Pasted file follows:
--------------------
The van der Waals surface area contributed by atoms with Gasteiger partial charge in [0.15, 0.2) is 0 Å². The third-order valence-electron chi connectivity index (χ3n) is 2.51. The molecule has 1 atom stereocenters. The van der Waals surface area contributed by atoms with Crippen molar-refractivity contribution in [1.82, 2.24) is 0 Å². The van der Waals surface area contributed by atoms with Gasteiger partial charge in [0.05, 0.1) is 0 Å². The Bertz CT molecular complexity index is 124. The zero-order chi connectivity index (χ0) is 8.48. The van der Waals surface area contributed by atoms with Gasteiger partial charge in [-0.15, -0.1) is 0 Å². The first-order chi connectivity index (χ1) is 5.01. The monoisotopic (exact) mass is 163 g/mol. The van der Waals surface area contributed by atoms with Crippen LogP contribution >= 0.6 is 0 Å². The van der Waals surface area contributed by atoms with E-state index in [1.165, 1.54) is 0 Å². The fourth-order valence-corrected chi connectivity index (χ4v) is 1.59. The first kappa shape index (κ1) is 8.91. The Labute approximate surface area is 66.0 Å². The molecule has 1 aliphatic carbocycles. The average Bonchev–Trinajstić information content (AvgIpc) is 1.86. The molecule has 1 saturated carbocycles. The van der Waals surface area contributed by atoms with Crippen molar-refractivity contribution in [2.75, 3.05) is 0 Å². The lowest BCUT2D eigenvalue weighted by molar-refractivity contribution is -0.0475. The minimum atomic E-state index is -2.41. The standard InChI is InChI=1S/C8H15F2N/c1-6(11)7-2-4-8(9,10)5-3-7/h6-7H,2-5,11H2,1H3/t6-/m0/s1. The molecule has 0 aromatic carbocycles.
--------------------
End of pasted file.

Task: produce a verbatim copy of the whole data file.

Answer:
The van der Waals surface area contributed by atoms with Gasteiger partial charge in [0.15, 0.2) is 0 Å². The third-order valence-electron chi connectivity index (χ3n) is 2.51. The molecule has 1 atom stereocenters. The van der Waals surface area contributed by atoms with Crippen molar-refractivity contribution in [1.82, 2.24) is 0 Å². The van der Waals surface area contributed by atoms with Gasteiger partial charge in [0.05, 0.1) is 0 Å². The Bertz CT molecular complexity index is 124. The zero-order chi connectivity index (χ0) is 8.48. The van der Waals surface area contributed by atoms with Gasteiger partial charge in [-0.15, -0.1) is 0 Å². The first-order chi connectivity index (χ1) is 5.01. The monoisotopic (exact) mass is 163 g/mol. The van der Waals surface area contributed by atoms with Crippen LogP contribution >= 0.6 is 0 Å². The van der Waals surface area contributed by atoms with E-state index in [1.165, 1.54) is 0 Å². The fourth-order valence-corrected chi connectivity index (χ4v) is 1.59. The first kappa shape index (κ1) is 8.91. The Labute approximate surface area is 66.0 Å². The molecule has 1 aliphatic carbocycles. The average Bonchev–Trinajstić information content (AvgIpc) is 1.86. The molecule has 1 saturated carbocycles. The van der Waals surface area contributed by atoms with Crippen molar-refractivity contribution in [2.75, 3.05) is 0 Å². The lowest BCUT2D eigenvalue weighted by molar-refractivity contribution is -0.0475. The minimum atomic E-state index is -2.41. The standard InChI is InChI=1S/C8H15F2N/c1-6(11)7-2-4-8(9,10)5-3-7/h6-7H,2-5,11H2,1H3/t6-/m0/s1. The molecule has 0 aromatic carbocycles.